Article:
maple leaf 5-5. Circle Talks

I like to use an example of kayaking down a river when I compare how mainstream society and some Native people conduct dialogue. Mainstream dialogue is like traveling the rapids in a river. A person pauses in an eddy and someone else takes off. The person leaving hooks into what the previous speaker was talking about. Dialogue is fast with people who want to talk, waiting respectfully to cut in.

In a Native circle talk, a talking stick is passed around and only the person holding the talking stick can speak. This causes the pace to slow down because everyone knows who the next speaker will be. This creates a different atmosphere in the conversation, everyone has time to think of what they are going to say, as well as listen closely to what the speaker is talking about. The person who receives the talking stick does not have to "hook" into what the previous speaker was talking about.

two types of dialogue

An important shift also takes place between the head and heart. Mainstream dialogue has a focus in the head (logical), whereas the circle talk has a focus in the heart (emotional). By combining the two methods where time is spent both in mainstream dialogue and in circle talks, an environment is created where everyone has an opportunity to have input. This input often involves both a head and heart component. It has a strong tendency to "refocus" the discussions as to what is important. Thus by combining the two world views, something stronger than either one is created.

Circle Talks

Here are some general guidelines for conducting circle talks. Please check with how they are actually conducted in the local area, as there are differences between Native nations.

In its simplest form a circle talk:

  1. is done in a complete circle,
  2. only the person holding the stick talks, all the rest listen,
  3. the stick is passed around in a clockwise direction,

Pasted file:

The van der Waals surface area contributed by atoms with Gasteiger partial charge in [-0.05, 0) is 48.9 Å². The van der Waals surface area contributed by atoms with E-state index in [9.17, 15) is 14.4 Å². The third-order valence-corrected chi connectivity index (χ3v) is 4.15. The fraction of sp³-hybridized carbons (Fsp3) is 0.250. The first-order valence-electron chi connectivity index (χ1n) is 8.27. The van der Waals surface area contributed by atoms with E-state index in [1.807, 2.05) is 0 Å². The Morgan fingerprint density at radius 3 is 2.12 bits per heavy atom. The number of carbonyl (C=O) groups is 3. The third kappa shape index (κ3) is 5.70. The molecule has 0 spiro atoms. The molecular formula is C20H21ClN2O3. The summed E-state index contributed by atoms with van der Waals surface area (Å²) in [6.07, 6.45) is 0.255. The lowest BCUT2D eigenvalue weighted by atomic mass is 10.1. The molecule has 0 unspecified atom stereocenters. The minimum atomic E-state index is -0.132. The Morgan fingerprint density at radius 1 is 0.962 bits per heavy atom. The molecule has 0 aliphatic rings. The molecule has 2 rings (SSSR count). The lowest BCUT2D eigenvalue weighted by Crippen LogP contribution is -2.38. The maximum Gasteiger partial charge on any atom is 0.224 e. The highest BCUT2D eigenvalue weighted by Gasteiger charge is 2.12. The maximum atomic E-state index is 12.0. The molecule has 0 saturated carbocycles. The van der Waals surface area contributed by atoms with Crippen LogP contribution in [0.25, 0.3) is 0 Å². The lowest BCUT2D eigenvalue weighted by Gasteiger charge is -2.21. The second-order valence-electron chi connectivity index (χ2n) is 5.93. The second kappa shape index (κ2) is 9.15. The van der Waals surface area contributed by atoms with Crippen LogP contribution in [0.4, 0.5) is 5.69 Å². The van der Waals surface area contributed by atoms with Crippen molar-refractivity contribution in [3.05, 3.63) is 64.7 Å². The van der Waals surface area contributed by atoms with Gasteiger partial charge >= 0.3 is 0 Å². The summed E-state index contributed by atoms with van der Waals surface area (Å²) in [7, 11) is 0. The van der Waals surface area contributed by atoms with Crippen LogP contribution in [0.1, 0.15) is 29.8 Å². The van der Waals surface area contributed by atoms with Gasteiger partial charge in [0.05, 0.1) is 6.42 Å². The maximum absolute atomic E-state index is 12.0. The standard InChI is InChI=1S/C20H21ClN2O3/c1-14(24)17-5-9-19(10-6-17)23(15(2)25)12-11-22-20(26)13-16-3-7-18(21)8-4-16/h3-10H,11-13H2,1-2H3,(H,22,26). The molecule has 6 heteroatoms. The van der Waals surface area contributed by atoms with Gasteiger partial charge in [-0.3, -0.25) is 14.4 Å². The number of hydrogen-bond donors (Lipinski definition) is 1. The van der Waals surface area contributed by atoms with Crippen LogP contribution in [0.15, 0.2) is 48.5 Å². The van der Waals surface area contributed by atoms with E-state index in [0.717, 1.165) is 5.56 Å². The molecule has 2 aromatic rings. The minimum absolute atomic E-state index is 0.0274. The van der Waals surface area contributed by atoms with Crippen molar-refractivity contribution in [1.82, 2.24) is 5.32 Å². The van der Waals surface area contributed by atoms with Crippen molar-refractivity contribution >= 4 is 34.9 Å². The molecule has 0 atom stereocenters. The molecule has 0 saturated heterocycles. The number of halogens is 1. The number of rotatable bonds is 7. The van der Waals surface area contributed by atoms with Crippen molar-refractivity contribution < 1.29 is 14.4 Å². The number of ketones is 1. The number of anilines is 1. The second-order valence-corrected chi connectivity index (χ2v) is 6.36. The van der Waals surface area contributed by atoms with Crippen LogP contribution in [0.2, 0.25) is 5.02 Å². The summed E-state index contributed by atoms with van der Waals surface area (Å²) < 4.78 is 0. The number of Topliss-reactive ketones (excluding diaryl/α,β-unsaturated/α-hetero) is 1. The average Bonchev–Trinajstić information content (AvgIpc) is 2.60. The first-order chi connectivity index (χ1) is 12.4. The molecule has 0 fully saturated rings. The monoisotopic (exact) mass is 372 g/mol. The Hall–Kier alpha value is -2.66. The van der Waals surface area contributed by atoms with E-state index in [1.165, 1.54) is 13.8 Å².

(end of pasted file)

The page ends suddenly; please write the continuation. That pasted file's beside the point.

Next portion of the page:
4. a person talks until they are finished, being respectful of time,
  5. the circle talk is complete when everyone has had the opportunity to speak,
  6. a person may pass the stick without speaking, if they so wish,
  7. if desired, the stick may be passed around again,
  8. what is said in the circle stays in the circle,
  9. a circle is used to discuss issues of importance,
  10. is extremely respectful of everyone as individuals and what they have to say.

Some additional issues:

  1. Before a circle talk is conducted, it is usually a good idea to review the protocol for the circle (if this is the first time this group of people are doing a circle talk together.)
  2. It's wise to be trained by someone who is comfortable doing circle talks.
  3. The circle must be complete, it shouldn't be a semi-circle, etc. People should not be left out.
  4. An object is passed around. Native people use a feather, rock, or other object that has some significance. If no significant object is available, a common practice is have someone in the group donate something of significance to them, such as a bracelet.
  5. Only the person holding the object is allowed to talk. If a person is talking and is in pain, body language is used to send a supporting message. The people beside the person may want to touch the hurting person's arm. In some circles, there may be a pause while a friend hugs the person. Variations of how circles operate occur. All do so in a respectful manner.
  6. Some circles have a person who is "responsible for conducting the circle", others don't. This person may, or may not, smudge, or do some other ceremonial activities. They may want to only use a feather, or other object that has been blessed.
  7. To "get out of the circle talk" to ask a question, some people put the stick down and so can ask questions which allows anyone to answer. This is a sensitive issue because others say it's breaking the spirit of a circle talk.
  8. Circle talks are powerful as they usually focus on emotional issues and so go directly to the heart.
  9. The underlying concept is to be respectful. Circle talks are conducted in different ways. The "simplest form of a circle talk" {outlined on the previous page is a good starting point}.
  10. Remember, it's a good idea to learn how to do circle talks from someone who is experienced, and there are many variations.

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